Last week, a Memphis jury that found a widespread government conspiracy responsible for the assassination of the Rev. Martin Luther King Jr.
The King family filed the suit against Loyd Jowers, a retired Memphis businessman who claimed on national television six years ago that he paid someone other than James Earl Ray to kill King in Memphis in 1968. Jowers claimed he became involved at the behest of a friend who was working for a Mafia boss in New Orleans.
Ray confessed to the killing in 1969 but recanted and spent the rest of his life trying to prove his innocence. He died in prison last year.
A U.S. House committee concluded in 1978 that Ray killed King but may have had help from a small group of racists before or after the murder. The committee found no government involvement.
The Kings were represented by William Pepper, who was Ray’s lawyer and has for years claimed the assassination was the result of a vast conspiracy involving the FBI, CIA, Army, organized crime and various state and local officials. Pepper claims King was targeted because of his opposition to the Vietnam War and plans to bring thousands of poor people to Washington for a march.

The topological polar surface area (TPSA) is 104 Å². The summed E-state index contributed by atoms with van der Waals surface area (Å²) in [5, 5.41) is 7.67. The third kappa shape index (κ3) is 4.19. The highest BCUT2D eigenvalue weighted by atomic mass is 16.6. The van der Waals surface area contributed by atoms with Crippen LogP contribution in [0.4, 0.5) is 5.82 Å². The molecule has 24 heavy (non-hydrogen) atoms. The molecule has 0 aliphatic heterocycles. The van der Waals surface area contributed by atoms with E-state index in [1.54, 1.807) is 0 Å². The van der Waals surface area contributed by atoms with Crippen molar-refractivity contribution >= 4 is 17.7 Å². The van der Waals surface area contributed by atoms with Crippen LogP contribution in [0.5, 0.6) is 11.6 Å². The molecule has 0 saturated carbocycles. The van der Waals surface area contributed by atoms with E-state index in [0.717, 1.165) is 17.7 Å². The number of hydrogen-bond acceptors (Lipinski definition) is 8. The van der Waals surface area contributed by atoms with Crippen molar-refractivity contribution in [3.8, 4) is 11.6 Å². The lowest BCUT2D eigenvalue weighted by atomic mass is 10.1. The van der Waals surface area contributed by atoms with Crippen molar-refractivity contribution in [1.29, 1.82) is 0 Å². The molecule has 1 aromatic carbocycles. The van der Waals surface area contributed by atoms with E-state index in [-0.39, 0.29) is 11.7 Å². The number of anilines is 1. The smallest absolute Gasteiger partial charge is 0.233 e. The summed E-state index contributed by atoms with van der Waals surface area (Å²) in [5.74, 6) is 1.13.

The jury found Jowers was liable in King’s death and that unnamed others, including government agencies, were involved. It awarded the King family $100–the token amount requested in the suit. And the King family said the verdict justified its belief that a conspiracy was at the heart of the assassination.
- Rev. James Lawson, civil rights pioneer and pastor of the Holman United Methodist Church. Rev. Lawson used the principles of nonviolence to desegregate Nashville’s lunch counters during the civil rights movement, and worked with striking sanitation workers at the time of King’s assassination in Memphis in 1968. He testified at the King conspiracy trial.
- William Pepper, former attorney for James Earl Ray, and attorney for the King family.